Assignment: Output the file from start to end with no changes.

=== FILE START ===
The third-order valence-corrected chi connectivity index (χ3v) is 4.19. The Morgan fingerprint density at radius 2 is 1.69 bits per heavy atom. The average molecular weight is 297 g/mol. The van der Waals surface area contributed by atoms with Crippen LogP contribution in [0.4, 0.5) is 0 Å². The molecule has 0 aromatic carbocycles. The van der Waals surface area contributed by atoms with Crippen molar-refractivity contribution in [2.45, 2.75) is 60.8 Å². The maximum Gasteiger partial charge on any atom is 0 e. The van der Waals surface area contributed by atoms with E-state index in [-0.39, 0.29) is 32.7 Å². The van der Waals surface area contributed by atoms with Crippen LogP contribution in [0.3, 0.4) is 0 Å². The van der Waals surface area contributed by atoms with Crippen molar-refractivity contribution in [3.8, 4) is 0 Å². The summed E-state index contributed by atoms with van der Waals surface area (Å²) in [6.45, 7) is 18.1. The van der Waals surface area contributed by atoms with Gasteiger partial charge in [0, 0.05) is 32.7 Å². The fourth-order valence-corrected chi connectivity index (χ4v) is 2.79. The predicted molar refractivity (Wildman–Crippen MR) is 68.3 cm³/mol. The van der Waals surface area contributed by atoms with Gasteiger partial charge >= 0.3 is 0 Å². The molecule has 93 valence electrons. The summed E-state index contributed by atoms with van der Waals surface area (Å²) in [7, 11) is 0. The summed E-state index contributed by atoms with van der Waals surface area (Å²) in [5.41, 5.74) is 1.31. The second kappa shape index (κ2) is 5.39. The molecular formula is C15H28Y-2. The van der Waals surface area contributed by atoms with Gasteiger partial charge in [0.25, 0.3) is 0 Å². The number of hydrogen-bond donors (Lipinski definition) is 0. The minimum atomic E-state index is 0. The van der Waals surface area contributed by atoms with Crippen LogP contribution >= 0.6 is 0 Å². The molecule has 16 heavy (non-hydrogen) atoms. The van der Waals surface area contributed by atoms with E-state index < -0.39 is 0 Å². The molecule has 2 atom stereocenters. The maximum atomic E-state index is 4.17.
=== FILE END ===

The third-order valence-corrected chi connectivity index (χ3v) is 4.19. The Morgan fingerprint density at radius 2 is 1.69 bits per heavy atom. The average molecular weight is 297 g/mol. The van der Waals surface area contributed by atoms with Crippen LogP contribution in [0.4, 0.5) is 0 Å². The molecule has 0 aromatic carbocycles. The van der Waals surface area contributed by atoms with Crippen molar-refractivity contribution in [2.45, 2.75) is 60.8 Å². The maximum Gasteiger partial charge on any atom is 0 e. The van der Waals surface area contributed by atoms with E-state index in [-0.39, 0.29) is 32.7 Å². The van der Waals surface area contributed by atoms with Crippen LogP contribution in [0.3, 0.4) is 0 Å². The van der Waals surface area contributed by atoms with Crippen molar-refractivity contribution in [3.8, 4) is 0 Å². The summed E-state index contributed by atoms with van der Waals surface area (Å²) in [6.45, 7) is 18.1. The van der Waals surface area contributed by atoms with Gasteiger partial charge in [0, 0.05) is 32.7 Å². The fourth-order valence-corrected chi connectivity index (χ4v) is 2.79. The predicted molar refractivity (Wildman–Crippen MR) is 68.3 cm³/mol. The van der Waals surface area contributed by atoms with Gasteiger partial charge >= 0.3 is 0 Å². The molecule has 93 valence electrons. The summed E-state index contributed by atoms with van der Waals surface area (Å²) in [7, 11) is 0. The summed E-state index contributed by atoms with van der Waals surface area (Å²) in [5.41, 5.74) is 1.31. The second kappa shape index (κ2) is 5.39. The molecular formula is C15H28Y-2. The van der Waals surface area contributed by atoms with Gasteiger partial charge in [0.25, 0.3) is 0 Å². The number of hydrogen-bond donors (Lipinski definition) is 0. The minimum atomic E-state index is 0. The van der Waals surface area contributed by atoms with Crippen LogP contribution >= 0.6 is 0 Å². The molecule has 16 heavy (non-hydrogen) atoms. The van der Waals surface area contributed by atoms with E-state index < -0.39 is 0 Å². The molecule has 2 atom stereocenters. The maximum atomic E-state index is 4.17.